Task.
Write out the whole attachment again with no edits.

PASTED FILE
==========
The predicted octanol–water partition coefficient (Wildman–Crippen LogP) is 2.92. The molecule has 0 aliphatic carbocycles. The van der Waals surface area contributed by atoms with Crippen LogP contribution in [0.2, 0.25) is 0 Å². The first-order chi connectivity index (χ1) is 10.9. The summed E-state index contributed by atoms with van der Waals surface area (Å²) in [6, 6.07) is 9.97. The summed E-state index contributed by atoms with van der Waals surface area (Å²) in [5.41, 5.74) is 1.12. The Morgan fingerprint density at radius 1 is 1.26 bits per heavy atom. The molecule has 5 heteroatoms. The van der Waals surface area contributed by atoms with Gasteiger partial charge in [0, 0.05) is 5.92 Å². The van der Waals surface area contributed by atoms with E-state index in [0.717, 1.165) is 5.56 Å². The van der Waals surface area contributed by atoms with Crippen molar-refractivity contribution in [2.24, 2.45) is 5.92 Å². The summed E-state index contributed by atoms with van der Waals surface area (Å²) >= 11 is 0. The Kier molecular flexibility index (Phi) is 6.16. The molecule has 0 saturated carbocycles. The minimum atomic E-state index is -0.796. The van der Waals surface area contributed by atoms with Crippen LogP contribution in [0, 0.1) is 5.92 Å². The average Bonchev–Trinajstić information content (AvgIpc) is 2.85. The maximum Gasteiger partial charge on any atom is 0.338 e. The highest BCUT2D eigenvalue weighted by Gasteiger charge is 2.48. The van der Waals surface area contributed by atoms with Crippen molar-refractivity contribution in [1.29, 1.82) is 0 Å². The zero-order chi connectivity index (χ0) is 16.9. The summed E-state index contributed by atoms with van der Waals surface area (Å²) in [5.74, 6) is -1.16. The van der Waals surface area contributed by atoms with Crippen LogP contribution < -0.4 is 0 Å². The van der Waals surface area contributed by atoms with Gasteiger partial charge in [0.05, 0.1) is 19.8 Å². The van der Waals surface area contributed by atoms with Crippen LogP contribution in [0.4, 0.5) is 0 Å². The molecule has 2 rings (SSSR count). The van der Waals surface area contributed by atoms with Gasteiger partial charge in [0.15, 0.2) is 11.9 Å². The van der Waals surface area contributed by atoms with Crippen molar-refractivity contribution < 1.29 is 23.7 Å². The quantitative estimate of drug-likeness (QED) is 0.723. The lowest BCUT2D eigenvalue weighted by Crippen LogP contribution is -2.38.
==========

The predicted octanol–water partition coefficient (Wildman–Crippen LogP) is 2.92. The molecule has 0 aliphatic carbocycles. The van der Waals surface area contributed by atoms with Crippen LogP contribution in [0.2, 0.25) is 0 Å². The first-order chi connectivity index (χ1) is 10.9. The summed E-state index contributed by atoms with van der Waals surface area (Å²) in [6, 6.07) is 9.97. The summed E-state index contributed by atoms with van der Waals surface area (Å²) in [5.41, 5.74) is 1.12. The Morgan fingerprint density at radius 1 is 1.26 bits per heavy atom. The molecule has 5 heteroatoms. The van der Waals surface area contributed by atoms with Gasteiger partial charge in [0, 0.05) is 5.92 Å². The van der Waals surface area contributed by atoms with E-state index in [0.717, 1.165) is 5.56 Å². The van der Waals surface area contributed by atoms with Crippen molar-refractivity contribution in [2.24, 2.45) is 5.92 Å². The summed E-state index contributed by atoms with van der Waals surface area (Å²) >= 11 is 0. The Kier molecular flexibility index (Phi) is 6.16. The molecule has 0 saturated carbocycles. The minimum atomic E-state index is -0.796. The van der Waals surface area contributed by atoms with Crippen LogP contribution in [0, 0.1) is 5.92 Å². The average Bonchev–Trinajstić information content (AvgIpc) is 2.85. The maximum Gasteiger partial charge on any atom is 0.338 e. The highest BCUT2D eigenvalue weighted by Gasteiger charge is 2.48. The van der Waals surface area contributed by atoms with Crippen molar-refractivity contribution in [1.29, 1.82) is 0 Å². The zero-order chi connectivity index (χ0) is 16.9. The summed E-state index contributed by atoms with van der Waals surface area (Å²) in [5.74, 6) is -1.16. The van der Waals surface area contributed by atoms with Crippen LogP contribution < -0.4 is 0 Å². The van der Waals surface area contributed by atoms with Gasteiger partial charge in [0.05, 0.1) is 19.8 Å². The van der Waals surface area contributed by atoms with Crippen LogP contribution in [0.4, 0.5) is 0 Å². The molecule has 2 rings (SSSR count). The van der Waals surface area contributed by atoms with Gasteiger partial charge in [0.15, 0.2) is 11.9 Å². The van der Waals surface area contributed by atoms with Crippen molar-refractivity contribution < 1.29 is 23.7 Å². The quantitative estimate of drug-likeness (QED) is 0.723. The lowest BCUT2D eigenvalue weighted by Crippen LogP contribution is -2.38.